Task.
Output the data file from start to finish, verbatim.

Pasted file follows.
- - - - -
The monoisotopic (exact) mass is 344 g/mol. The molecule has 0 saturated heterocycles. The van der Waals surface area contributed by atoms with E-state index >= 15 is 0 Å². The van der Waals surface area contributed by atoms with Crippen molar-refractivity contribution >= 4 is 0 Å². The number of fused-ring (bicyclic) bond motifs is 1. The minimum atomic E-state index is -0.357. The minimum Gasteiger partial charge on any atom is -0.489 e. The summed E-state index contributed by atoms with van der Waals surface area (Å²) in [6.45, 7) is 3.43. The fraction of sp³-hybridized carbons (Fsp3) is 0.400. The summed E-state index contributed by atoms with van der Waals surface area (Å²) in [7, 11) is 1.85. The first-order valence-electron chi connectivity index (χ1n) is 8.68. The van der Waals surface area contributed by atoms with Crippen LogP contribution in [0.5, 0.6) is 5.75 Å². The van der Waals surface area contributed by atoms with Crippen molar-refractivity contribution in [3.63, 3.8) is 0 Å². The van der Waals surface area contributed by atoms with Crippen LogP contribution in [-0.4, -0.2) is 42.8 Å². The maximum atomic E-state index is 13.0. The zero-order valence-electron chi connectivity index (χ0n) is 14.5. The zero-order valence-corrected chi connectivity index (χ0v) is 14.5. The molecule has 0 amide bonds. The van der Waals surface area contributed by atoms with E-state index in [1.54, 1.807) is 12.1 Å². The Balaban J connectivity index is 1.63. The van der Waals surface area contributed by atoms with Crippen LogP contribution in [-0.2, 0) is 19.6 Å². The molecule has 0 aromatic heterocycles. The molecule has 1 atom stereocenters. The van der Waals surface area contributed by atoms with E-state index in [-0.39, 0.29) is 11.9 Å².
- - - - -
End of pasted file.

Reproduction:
The monoisotopic (exact) mass is 344 g/mol. The molecule has 0 saturated heterocycles. The van der Waals surface area contributed by atoms with E-state index >= 15 is 0 Å². The van der Waals surface area contributed by atoms with Crippen molar-refractivity contribution >= 4 is 0 Å². The number of fused-ring (bicyclic) bond motifs is 1. The minimum atomic E-state index is -0.357. The minimum Gasteiger partial charge on any atom is -0.489 e. The summed E-state index contributed by atoms with van der Waals surface area (Å²) in [6.45, 7) is 3.43. The fraction of sp³-hybridized carbons (Fsp3) is 0.400. The summed E-state index contributed by atoms with van der Waals surface area (Å²) in [7, 11) is 1.85. The first-order valence-electron chi connectivity index (χ1n) is 8.68. The van der Waals surface area contributed by atoms with Crippen LogP contribution in [0.5, 0.6) is 5.75 Å². The van der Waals surface area contributed by atoms with Crippen molar-refractivity contribution in [3.63, 3.8) is 0 Å². The van der Waals surface area contributed by atoms with Crippen LogP contribution in [-0.4, -0.2) is 42.8 Å². The maximum atomic E-state index is 13.0. The zero-order valence-electron chi connectivity index (χ0n) is 14.5. The zero-order valence-corrected chi connectivity index (χ0v) is 14.5. The molecule has 0 amide bonds. The van der Waals surface area contributed by atoms with E-state index in [1.54, 1.807) is 12.1 Å². The Balaban J connectivity index is 1.63. The van der Waals surface area contributed by atoms with Crippen LogP contribution in [-0.2, 0) is 19.6 Å². The molecule has 0 aromatic heterocycles. The molecule has 1 atom stereocenters. The van der Waals surface area contributed by atoms with E-state index in [-0.39, 0.29) is 11.9 Å².